A well known Rabbinic myth states that the Karaites hang their Tzitzit (fringes) on the wall instead of wearing them. This is simply untrue. Discussing Tzitzit the Bible states "and you will see them and remember all the Mitzvot of YHWH" (Nu 15:39). The Rabbis assume that the Karaites take this verse "literally" and since a person can SEE Tzitzit which are hanging on the wall there is no need to wear them.
There are two problems with this Rabbinic assumption. The first is that the Karaites do not take the Tanach literally but rather require that every interpretation stand up to the same objective scrutiny regardless of its source. The second problem is that the Rabbinic myth interprets Nu 15:39 out of context. While taking something out of context is typical for Rabbinic interpretation, it is unacceptable to the Karaite commentator. A closer look at the passage in Nu 15:37-41 shows that the command of Tzitzit applies only to clothing, as the passage specifically states "And they will make for themselves Tzitzit on the corners of their garments" (Nu 15,38). The Biblical Hebrew word for garments (BeGeD) relates to something that is worn as clothing and therefore it is absurd to assume that the commandment can be fulfilled in any way other than by wearing a garment which has Tzitzit on it. Furthermore, Dt 22:12 specifically states that the Tzitzit are to be put "on the four corners of your clothing which you cover yourself with".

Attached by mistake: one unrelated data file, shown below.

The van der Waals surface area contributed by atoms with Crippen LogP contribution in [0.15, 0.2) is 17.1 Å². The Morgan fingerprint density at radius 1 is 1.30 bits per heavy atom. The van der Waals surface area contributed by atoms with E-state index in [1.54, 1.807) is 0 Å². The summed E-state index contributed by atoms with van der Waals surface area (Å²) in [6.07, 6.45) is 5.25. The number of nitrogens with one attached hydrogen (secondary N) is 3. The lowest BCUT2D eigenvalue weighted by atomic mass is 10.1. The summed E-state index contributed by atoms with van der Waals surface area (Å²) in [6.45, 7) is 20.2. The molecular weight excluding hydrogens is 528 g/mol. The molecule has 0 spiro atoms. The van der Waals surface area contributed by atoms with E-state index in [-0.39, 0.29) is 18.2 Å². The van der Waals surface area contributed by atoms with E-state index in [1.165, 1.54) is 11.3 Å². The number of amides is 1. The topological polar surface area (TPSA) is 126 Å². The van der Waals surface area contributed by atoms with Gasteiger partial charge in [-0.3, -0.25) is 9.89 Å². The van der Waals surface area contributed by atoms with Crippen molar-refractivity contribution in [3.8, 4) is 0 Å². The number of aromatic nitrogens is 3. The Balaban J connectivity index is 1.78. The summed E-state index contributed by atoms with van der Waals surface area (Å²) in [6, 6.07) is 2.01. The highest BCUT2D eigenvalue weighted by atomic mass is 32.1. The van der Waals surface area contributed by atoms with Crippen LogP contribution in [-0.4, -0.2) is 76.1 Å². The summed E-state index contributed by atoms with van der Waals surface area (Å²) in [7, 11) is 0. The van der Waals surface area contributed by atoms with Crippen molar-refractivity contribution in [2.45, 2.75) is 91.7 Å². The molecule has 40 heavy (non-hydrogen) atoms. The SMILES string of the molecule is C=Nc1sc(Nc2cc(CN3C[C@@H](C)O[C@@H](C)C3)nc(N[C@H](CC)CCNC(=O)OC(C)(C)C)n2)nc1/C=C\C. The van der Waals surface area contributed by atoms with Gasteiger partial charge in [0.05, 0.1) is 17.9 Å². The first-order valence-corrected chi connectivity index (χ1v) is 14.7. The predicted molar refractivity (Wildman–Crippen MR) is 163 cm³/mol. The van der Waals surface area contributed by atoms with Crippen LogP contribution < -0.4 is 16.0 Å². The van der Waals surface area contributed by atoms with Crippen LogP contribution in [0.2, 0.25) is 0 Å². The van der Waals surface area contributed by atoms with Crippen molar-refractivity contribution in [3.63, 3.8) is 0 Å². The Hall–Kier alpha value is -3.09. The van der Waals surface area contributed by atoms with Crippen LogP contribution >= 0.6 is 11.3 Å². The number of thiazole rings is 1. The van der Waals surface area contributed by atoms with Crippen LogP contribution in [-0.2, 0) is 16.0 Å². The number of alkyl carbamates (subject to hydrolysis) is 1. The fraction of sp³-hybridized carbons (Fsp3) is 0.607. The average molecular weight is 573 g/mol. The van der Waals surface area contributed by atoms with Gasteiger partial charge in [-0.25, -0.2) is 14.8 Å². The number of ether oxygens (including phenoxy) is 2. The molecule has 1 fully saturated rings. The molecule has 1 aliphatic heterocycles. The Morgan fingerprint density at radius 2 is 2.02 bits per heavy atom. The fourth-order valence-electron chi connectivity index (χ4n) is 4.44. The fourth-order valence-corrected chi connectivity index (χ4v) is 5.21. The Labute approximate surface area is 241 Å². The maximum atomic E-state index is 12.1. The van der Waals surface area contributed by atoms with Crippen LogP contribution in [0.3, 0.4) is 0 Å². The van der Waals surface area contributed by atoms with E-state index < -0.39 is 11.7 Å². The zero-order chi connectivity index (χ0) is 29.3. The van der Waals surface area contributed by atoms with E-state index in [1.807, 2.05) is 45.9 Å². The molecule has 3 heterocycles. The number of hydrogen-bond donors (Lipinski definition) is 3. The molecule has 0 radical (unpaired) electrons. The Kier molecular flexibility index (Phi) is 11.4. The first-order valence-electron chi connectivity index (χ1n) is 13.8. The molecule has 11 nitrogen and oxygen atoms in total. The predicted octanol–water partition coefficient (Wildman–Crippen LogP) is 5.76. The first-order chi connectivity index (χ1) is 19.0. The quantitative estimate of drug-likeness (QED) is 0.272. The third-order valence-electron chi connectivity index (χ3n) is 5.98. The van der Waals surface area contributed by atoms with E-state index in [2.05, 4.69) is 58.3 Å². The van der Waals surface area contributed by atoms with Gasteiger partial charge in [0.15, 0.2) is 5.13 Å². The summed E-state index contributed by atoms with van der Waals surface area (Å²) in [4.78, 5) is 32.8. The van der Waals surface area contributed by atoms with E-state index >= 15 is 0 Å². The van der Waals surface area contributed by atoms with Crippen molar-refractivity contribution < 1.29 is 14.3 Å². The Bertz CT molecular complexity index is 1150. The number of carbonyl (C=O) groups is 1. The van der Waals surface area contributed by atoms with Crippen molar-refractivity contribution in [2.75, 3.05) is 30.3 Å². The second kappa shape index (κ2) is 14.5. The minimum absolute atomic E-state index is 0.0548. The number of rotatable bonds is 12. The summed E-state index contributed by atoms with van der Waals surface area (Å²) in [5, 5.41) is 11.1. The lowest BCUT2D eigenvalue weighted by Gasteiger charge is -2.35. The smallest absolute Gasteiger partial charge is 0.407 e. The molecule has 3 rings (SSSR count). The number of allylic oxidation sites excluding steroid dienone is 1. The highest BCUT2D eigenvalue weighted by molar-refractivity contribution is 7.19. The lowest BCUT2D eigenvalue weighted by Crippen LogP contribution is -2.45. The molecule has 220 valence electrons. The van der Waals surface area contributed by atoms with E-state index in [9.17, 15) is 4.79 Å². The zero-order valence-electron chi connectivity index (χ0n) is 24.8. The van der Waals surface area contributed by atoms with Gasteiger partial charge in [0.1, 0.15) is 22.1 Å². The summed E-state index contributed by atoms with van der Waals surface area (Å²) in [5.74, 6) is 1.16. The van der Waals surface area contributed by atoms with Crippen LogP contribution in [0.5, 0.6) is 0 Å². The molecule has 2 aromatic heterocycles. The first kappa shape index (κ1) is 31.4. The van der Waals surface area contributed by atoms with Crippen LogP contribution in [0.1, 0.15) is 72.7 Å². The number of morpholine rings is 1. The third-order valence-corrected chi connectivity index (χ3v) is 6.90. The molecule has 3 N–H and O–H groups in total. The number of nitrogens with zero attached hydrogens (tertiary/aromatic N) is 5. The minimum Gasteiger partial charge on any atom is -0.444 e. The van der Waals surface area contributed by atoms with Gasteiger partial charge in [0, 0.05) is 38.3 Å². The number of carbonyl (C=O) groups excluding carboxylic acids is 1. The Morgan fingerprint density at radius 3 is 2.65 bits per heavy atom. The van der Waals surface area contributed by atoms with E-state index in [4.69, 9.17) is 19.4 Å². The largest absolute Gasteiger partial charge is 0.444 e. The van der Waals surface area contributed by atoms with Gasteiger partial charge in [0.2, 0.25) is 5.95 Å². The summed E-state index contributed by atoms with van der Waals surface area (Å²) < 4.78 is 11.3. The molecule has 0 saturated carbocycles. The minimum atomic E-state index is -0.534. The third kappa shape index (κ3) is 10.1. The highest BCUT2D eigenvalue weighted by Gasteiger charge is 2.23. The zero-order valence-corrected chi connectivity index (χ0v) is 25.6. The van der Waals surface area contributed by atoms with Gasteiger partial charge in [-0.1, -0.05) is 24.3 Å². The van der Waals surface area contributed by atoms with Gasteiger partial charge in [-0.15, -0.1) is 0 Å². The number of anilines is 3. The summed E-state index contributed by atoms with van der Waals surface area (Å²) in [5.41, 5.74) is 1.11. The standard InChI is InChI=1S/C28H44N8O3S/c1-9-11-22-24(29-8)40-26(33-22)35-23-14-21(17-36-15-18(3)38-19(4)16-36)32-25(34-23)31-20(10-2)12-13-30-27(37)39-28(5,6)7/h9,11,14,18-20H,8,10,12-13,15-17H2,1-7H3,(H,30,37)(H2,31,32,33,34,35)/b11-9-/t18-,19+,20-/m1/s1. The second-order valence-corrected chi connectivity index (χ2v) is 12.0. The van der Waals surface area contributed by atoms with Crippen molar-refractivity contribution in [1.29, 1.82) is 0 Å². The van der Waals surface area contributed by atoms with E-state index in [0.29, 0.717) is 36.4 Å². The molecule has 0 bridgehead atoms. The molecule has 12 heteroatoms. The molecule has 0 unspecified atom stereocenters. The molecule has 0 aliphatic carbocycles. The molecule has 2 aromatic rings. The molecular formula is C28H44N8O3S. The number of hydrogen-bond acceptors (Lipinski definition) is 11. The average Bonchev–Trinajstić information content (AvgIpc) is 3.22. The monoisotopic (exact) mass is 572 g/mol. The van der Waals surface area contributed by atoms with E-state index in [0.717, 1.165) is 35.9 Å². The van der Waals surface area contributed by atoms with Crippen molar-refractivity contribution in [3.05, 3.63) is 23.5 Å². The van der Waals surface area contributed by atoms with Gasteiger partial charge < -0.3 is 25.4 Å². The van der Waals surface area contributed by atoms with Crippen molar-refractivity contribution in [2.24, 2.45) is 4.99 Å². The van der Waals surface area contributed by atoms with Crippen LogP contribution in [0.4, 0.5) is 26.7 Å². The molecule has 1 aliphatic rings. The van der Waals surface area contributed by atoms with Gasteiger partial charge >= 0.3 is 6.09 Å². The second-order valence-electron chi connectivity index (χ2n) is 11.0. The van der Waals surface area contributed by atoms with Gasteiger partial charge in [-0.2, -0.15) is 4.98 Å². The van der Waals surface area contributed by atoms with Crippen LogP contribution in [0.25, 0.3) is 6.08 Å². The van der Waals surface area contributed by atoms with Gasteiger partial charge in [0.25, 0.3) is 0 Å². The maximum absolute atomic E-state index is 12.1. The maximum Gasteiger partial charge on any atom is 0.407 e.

The motivation for this lie is quite interesting. Why would the Rabbis slander the Karaite Tzitzit practice? The answer is that the Torah commands that every four cornered garment have strings attached to it and among those strings must be a strand of blue (Tekhelet) (Nu 15:38). While the Karaites faithfully carry out this practice by placing a blue string on their Tzitzit, the Rabbanites ignore this commandment by only use white strings.
The Rabbanite reason for abandoning the commandment to place a blue string on the Tzitzit is that the dye needed for the blue has been lost. However, Karaites point out that the Torah does not state which dye must be used to create the blue strings. Any dye that produces the color blue is sufficient.
The strings of the Tzitzit are to be tied into a chain-like knot and placed on the corners of four-cornered garments. This is commanded in Deuteronomy 22:12 which states "Chains [Gedilim, cf. 1 Kings 7:17] shall you make for yourself on the four corners of your clothing, with which you cover yourself with." The chain-like knots can be made in any number of ways and do not have to be made in the Rabbinic fashion (today's Karaites make the knots in a slightly different way than the Rabbanites). The important thing is that they have the appearance of links in a chain (Gedilim) and that they include at least one blue strand. The word Tzitzit itself literally means a "braid, plait" as in the verse "and took me by a plait (KJV: lock) of mine head". Thus the design of the Tzitzit must be like that of a braid/plait of hair which is the same design as the links in a chain.
Biblical Passages which mention Tzitzit:
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